“The young officers looked up to her,” Eastman said. “And she was a great partner for the experienced officers. She knew what she was doing.”
Officer Gregory Richards
He was known as one of the sweet guys, the one everyone liked to work with.
Gregory Richards, 42, of Graham had eight years of law-enforcement experience, starting with work as a patrol officer in Kent.
He worked there from September 2001 until October 2004, before hiring on with the Lakewood Police Department.
The Kent department was going through layoffs because of budget cuts, and Richards sought a more secure situation for his family, said Lt. Lisa Price, public-information officer for the Kent department.
“He was a very well-respected and well-liked co-worker, and when he left we were sad to see him go,” Price said. “People loved working alongside him. I firmly believe Greg would still be with Kent if we hadn’t been going through layoffs.
“He was just a nice, cute, angelic guy.”
He had a lighter side too. Richards was the drummer in an all-police officer rock band called Locked Down. The band played at social gatherings, including a recent police officers’ motorcycle rally in Ocean Shores.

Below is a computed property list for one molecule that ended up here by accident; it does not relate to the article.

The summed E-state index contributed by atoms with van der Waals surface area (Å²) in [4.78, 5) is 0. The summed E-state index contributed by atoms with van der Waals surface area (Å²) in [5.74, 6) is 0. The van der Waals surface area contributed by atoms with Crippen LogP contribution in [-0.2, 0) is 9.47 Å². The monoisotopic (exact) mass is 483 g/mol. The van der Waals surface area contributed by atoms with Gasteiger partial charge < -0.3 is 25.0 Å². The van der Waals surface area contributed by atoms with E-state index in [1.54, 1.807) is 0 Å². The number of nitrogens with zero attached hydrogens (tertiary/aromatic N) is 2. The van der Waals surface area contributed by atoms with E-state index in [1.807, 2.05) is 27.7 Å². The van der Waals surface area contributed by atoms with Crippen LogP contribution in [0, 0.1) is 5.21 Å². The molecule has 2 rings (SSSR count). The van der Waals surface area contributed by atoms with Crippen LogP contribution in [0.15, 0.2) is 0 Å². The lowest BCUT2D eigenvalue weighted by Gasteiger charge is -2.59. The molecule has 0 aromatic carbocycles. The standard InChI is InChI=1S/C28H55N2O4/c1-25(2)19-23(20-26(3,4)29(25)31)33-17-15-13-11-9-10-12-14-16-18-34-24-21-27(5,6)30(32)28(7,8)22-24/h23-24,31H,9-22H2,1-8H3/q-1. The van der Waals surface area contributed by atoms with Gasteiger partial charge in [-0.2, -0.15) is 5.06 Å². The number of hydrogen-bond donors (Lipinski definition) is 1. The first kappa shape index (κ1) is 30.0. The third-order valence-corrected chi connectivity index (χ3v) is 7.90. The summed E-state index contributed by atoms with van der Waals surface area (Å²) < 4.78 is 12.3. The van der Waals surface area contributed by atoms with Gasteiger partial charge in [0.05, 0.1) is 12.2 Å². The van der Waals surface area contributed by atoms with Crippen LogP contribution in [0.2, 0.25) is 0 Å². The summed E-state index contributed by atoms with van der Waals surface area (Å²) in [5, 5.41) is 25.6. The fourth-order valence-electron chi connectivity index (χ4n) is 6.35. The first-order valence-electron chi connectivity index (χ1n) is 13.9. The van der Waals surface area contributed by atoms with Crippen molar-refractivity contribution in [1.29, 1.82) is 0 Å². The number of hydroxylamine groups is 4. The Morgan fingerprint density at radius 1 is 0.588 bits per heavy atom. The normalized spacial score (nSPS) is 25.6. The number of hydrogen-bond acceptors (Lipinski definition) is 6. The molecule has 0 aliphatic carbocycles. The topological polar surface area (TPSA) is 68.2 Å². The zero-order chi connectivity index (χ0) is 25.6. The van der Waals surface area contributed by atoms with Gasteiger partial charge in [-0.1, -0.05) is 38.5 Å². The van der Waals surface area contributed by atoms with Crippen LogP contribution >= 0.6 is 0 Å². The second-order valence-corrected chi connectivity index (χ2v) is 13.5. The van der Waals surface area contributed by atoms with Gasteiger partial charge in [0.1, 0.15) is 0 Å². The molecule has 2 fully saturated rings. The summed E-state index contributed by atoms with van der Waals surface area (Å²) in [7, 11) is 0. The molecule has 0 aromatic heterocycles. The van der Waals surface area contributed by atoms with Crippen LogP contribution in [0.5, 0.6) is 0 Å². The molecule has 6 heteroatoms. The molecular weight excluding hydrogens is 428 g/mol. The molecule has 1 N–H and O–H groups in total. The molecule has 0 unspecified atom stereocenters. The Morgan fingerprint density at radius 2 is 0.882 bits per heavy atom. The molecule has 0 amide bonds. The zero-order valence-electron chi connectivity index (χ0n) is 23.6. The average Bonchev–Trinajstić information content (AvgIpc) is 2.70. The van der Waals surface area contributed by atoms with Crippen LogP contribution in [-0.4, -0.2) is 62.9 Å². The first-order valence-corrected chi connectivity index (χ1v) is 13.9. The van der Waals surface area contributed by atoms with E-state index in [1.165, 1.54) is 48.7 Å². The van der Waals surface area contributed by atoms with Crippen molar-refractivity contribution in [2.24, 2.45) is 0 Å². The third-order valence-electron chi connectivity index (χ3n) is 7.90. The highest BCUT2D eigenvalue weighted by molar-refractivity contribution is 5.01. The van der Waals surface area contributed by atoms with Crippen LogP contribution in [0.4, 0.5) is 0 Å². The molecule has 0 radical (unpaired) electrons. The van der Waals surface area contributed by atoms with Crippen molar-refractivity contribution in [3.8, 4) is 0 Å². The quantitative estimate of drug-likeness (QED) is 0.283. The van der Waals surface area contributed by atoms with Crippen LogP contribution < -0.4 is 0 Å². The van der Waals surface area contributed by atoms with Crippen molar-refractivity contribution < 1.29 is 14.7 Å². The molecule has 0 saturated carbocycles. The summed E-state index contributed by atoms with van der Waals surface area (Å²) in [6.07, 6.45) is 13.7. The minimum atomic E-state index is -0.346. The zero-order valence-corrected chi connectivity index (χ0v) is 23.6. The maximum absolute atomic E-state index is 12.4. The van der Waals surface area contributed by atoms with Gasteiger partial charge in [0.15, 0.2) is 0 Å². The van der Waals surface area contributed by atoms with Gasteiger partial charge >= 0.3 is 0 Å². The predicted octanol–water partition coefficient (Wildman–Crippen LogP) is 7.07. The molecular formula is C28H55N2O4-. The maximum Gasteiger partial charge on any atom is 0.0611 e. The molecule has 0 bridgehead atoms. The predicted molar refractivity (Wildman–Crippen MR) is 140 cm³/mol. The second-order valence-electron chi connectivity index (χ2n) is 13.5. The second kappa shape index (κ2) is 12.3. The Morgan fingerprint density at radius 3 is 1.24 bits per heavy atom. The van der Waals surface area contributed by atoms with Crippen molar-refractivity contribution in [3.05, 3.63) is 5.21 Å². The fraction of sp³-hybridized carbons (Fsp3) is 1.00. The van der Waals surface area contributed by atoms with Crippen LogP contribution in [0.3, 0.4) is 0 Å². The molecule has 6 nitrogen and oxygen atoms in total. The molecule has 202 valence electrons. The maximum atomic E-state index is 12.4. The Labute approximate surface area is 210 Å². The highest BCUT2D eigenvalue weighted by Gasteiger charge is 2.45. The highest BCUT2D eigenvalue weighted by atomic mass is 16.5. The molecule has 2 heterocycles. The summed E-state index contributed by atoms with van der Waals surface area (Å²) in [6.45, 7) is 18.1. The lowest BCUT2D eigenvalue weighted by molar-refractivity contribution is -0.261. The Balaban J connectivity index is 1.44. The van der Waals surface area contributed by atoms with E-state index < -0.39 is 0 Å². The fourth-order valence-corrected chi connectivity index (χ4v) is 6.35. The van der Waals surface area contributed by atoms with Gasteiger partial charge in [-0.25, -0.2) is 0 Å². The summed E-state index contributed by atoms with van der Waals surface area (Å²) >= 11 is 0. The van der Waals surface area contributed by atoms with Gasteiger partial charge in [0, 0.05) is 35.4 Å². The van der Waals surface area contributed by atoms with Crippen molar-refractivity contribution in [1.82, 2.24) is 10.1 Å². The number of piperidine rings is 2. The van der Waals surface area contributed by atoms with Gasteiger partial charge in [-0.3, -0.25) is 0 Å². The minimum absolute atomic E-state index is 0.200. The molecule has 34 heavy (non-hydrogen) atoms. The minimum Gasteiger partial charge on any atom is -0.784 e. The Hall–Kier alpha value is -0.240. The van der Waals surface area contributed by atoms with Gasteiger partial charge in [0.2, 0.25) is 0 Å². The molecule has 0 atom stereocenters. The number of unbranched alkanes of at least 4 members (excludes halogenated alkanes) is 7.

Richards is survived by his wife, Kelly, a daughter and two sons.
“Everyone is just here,” said Melanie Burwell, a sister-in-law answering the door at Richards’ home. “We are staying together.”
Burwell said she last saw Richards at Thanksgiving. “It was wonderful,” she said, fighting tears. “All he ever wanted was his family. He didn’t want to do anything but be with them.
“If there were more people in this world like Greg, nothing like this would ever happen.”
A neighbor, Mark Novak, said Richards, who lived in a subdivision called the Lost Creek community, was very well-liked there. “He was very kindhearted,” Novak said. “He worked in his yard all the time. His kids were very well-behaved.”
Novak said Richards’ police cruiser, parked in front of his house, gave the neighborhood a sense of security. News of Sunday’s shooting sent shock waves through the close-knit community, Novak said. “This has been such a horrific event,” he said.
Staff reporters Katherine Long and Sanjay Bhatt contributed to this report.